When a split URL A/B experiment runs on several pages (for example, every product information page), you need more features than those available in the Redirection windows shown above. It’s often necessary to manage the redirection with a personalized JavaScript code.

Say, for instance, we wish to redirect every visitor accessing the following pages:


to these pages:


The technology, product and ID parameters change according to the product information page displayed. To run this test, it’s mandatory to write JavaScript code to ensure that every possible case is taken into account. Here is an example:

var url = window.location.href;
var redirect_url = url.replace("/product/", "/product_AB/");

Once the JavaScript code is written, you will have to carefully define the target. If you want to target via a URL, you need to restrict the test to URLs containing the following fragment:


Note: Running a split URL A/B experiment on several pages implies that elements of identification are not managed as parameters but straight in the URL. The page type will not be categorie.php?product= but /categorie/produit.html.

Don’t hesitate to consult our developer documentation on URL redirection

URL redirection and consent policy

When Kameleoon undertakes a redirection, data has to be stored on the visitor browser so that the visitor can be correctly identified when they land on URL B.

However, as no storage of data is allowed before consent has been provided, Kameleoon will not be able to store the variation ID and perform the tracking.

To overcome this problem, you can enable the redirect test only for visitors who have already provided consent. To do so, you can use this targeting JS condition:

return Kameleoon.API.Visitor.experimentLegalConsent || false;

More about consent policy

URL redirection and Sample Ratio Mismatch

Conducting experiments involving URL redirects increases the likelihood of encountering an SRM (Sample Ratio Mismatch). This occurs when some visitors redirected to variant B fail to see the page or when data collection only takes place after page B loads. Consequently, this results in a certain amount of data loss in variant B that would not be present on the original page. To address this, we recommend you follow our guidelines described here.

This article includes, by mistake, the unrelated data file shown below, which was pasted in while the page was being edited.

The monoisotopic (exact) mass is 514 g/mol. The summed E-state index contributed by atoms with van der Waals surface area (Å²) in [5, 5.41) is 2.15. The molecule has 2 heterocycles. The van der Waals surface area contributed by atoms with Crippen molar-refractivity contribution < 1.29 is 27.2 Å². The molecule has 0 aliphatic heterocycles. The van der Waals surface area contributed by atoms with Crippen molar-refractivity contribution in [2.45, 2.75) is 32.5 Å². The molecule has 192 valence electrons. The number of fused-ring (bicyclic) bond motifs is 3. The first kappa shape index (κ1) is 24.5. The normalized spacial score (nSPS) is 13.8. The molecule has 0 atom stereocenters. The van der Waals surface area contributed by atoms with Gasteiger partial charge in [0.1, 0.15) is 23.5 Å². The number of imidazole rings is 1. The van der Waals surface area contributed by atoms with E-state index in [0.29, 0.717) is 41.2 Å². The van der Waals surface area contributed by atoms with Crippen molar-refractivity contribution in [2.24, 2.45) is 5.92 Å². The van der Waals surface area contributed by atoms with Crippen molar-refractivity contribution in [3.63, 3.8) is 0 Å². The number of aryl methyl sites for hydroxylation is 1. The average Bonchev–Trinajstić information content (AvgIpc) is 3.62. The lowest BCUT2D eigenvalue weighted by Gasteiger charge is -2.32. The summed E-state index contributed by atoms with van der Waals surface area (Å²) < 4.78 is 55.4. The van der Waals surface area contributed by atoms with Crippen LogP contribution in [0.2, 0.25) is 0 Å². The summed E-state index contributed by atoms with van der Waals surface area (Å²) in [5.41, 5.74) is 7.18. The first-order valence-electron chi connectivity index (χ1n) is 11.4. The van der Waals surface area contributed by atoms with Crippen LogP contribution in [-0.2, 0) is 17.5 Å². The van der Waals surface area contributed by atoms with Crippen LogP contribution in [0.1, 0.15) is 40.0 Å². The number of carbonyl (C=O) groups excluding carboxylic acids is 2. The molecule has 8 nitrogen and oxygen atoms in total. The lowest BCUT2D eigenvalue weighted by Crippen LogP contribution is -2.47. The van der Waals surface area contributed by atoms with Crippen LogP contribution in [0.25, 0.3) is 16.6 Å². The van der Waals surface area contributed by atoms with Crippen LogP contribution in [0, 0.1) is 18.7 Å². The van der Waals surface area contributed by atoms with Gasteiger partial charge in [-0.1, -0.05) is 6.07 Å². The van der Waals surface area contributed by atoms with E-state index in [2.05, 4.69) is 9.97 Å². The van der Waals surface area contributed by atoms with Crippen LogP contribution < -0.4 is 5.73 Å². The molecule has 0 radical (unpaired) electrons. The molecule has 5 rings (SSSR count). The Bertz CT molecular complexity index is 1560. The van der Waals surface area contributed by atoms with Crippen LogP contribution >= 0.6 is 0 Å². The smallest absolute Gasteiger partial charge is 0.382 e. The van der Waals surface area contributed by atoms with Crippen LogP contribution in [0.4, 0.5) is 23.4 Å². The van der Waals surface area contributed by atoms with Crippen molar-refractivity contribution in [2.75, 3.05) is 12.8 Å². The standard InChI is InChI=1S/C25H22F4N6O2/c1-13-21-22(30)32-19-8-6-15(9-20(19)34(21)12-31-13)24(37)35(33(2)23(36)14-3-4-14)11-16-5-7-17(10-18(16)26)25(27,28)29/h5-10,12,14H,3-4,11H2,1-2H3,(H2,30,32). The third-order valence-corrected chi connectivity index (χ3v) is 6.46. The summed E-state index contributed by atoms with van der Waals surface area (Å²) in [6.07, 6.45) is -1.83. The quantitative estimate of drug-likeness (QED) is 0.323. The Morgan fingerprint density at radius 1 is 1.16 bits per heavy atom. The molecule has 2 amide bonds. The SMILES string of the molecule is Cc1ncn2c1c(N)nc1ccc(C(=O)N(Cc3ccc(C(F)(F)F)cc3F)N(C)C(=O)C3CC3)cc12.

How to QA URL redirection experiments

To QA split URL experiments, open an incognito tab on your browser and follow these steps:

  1. Go to your page including the utm parameters: https://www.site.com?utm_param
  2. Open a new tab with the simulation.
  3. Refresh the tab: you will be targeted.
  4. Switch to your variation: the redirection will then be done.

When visitors are exposed once and targeted, Kameleoon collect their conversions during their visit, but also when they return (within the attribution window).The attribution window determines the period during which visitor conversions and transactions are attributed to a specific variation. Visitor conversions are only taken into account in an experiment if the visit has been targeted by the experiment, or if it falls within the attribution window.

For more information, you can refer to this article.

URL redirection and SEO impact

If you’re worried about the potential impact of redirect experiments on your website’s SEO or if you’ve noticed that your webpages have been deindexed since starting your experiments, we strongly recommend reading this article.